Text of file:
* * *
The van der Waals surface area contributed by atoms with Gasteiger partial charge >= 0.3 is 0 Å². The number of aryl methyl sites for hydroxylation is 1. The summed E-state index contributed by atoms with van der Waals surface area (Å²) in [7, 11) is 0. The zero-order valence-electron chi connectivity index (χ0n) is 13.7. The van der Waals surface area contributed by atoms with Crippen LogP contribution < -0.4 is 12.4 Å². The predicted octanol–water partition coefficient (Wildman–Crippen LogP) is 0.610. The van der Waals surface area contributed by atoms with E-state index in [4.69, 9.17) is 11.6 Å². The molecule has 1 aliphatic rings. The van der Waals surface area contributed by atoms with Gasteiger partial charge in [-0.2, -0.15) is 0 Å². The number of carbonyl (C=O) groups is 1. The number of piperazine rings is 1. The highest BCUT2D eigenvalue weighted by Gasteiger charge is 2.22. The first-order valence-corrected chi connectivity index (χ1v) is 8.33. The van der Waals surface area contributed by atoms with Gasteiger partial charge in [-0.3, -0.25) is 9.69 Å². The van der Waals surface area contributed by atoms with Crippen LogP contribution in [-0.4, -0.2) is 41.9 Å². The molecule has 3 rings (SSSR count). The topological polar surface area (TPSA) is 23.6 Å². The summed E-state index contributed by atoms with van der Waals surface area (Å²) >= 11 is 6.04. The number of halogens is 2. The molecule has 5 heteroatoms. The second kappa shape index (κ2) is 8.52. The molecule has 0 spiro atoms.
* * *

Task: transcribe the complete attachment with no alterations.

The van der Waals surface area contributed by atoms with Gasteiger partial charge >= 0.3 is 0 Å². The number of aryl methyl sites for hydroxylation is 1. The summed E-state index contributed by atoms with van der Waals surface area (Å²) in [7, 11) is 0. The zero-order valence-electron chi connectivity index (χ0n) is 13.7. The van der Waals surface area contributed by atoms with Crippen LogP contribution < -0.4 is 12.4 Å². The predicted octanol–water partition coefficient (Wildman–Crippen LogP) is 0.610. The van der Waals surface area contributed by atoms with E-state index in [4.69, 9.17) is 11.6 Å². The molecule has 1 aliphatic rings. The van der Waals surface area contributed by atoms with Gasteiger partial charge in [-0.2, -0.15) is 0 Å². The number of carbonyl (C=O) groups is 1. The number of piperazine rings is 1. The highest BCUT2D eigenvalue weighted by Gasteiger charge is 2.22. The first-order valence-corrected chi connectivity index (χ1v) is 8.33. The van der Waals surface area contributed by atoms with Gasteiger partial charge in [-0.3, -0.25) is 9.69 Å². The van der Waals surface area contributed by atoms with Crippen LogP contribution in [-0.4, -0.2) is 41.9 Å². The molecule has 3 rings (SSSR count). The topological polar surface area (TPSA) is 23.6 Å². The summed E-state index contributed by atoms with van der Waals surface area (Å²) >= 11 is 6.04. The number of halogens is 2. The molecule has 5 heteroatoms. The second kappa shape index (κ2) is 8.52. The molecule has 0 spiro atoms.